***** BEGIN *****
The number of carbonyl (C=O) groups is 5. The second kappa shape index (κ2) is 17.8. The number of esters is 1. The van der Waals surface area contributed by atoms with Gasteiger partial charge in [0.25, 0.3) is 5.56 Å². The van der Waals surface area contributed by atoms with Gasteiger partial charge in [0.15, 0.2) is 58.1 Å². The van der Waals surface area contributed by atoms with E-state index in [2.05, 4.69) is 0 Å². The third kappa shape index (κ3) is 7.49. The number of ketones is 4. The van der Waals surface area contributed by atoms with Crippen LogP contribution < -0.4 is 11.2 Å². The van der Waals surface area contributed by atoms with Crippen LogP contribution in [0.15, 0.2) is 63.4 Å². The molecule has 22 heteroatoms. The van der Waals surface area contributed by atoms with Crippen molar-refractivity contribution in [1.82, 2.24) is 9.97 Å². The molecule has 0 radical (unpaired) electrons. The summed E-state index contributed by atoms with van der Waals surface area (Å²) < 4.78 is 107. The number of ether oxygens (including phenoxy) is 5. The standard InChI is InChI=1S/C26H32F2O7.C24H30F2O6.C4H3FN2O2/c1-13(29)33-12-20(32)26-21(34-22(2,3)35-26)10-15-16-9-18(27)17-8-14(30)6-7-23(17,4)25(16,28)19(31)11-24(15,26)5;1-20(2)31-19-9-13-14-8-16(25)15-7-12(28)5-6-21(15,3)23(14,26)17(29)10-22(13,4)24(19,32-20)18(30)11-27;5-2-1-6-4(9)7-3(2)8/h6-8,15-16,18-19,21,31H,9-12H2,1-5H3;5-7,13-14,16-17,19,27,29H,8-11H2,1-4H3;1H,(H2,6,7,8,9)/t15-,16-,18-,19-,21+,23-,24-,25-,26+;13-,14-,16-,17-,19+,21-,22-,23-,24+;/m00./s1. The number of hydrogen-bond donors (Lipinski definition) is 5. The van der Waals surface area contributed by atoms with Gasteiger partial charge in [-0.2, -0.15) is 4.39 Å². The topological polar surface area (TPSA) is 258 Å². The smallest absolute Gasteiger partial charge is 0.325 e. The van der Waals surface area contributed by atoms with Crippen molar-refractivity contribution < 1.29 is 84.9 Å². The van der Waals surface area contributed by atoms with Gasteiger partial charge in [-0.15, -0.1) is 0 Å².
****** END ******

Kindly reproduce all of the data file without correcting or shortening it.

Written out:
The number of carbonyl (C=O) groups is 5. The second kappa shape index (κ2) is 17.8. The number of esters is 1. The van der Waals surface area contributed by atoms with Gasteiger partial charge in [0.25, 0.3) is 5.56 Å². The van der Waals surface area contributed by atoms with Gasteiger partial charge in [0.15, 0.2) is 58.1 Å². The van der Waals surface area contributed by atoms with E-state index in [2.05, 4.69) is 0 Å². The third kappa shape index (κ3) is 7.49. The number of ketones is 4. The van der Waals surface area contributed by atoms with Crippen LogP contribution < -0.4 is 11.2 Å². The van der Waals surface area contributed by atoms with Crippen LogP contribution in [0.15, 0.2) is 63.4 Å². The molecule has 22 heteroatoms. The van der Waals surface area contributed by atoms with Crippen molar-refractivity contribution in [1.82, 2.24) is 9.97 Å². The molecule has 0 radical (unpaired) electrons. The summed E-state index contributed by atoms with van der Waals surface area (Å²) < 4.78 is 107. The number of ether oxygens (including phenoxy) is 5. The standard InChI is InChI=1S/C26H32F2O7.C24H30F2O6.C4H3FN2O2/c1-13(29)33-12-20(32)26-21(34-22(2,3)35-26)10-15-16-9-18(27)17-8-14(30)6-7-23(17,4)25(16,28)19(31)11-24(15,26)5;1-20(2)31-19-9-13-14-8-16(25)15-7-12(28)5-6-21(15,3)23(14,26)17(29)10-22(13,4)24(19,32-20)18(30)11-27;5-2-1-6-4(9)7-3(2)8/h6-8,15-16,18-19,21,31H,9-12H2,1-5H3;5-7,13-14,16-17,19,27,29H,8-11H2,1-4H3;1H,(H2,6,7,8,9)/t15-,16-,18-,19-,21+,23-,24-,25-,26+;13-,14-,16-,17-,19+,21-,22-,23-,24+;/m00./s1. The number of hydrogen-bond donors (Lipinski definition) is 5. The van der Waals surface area contributed by atoms with Gasteiger partial charge in [-0.2, -0.15) is 4.39 Å². The topological polar surface area (TPSA) is 258 Å². The smallest absolute Gasteiger partial charge is 0.325 e. The van der Waals surface area contributed by atoms with Crippen molar-refractivity contribution < 1.29 is 84.9 Å². The van der Waals surface area contributed by atoms with Gasteiger partial charge in [-0.15, -0.1) is 0 Å².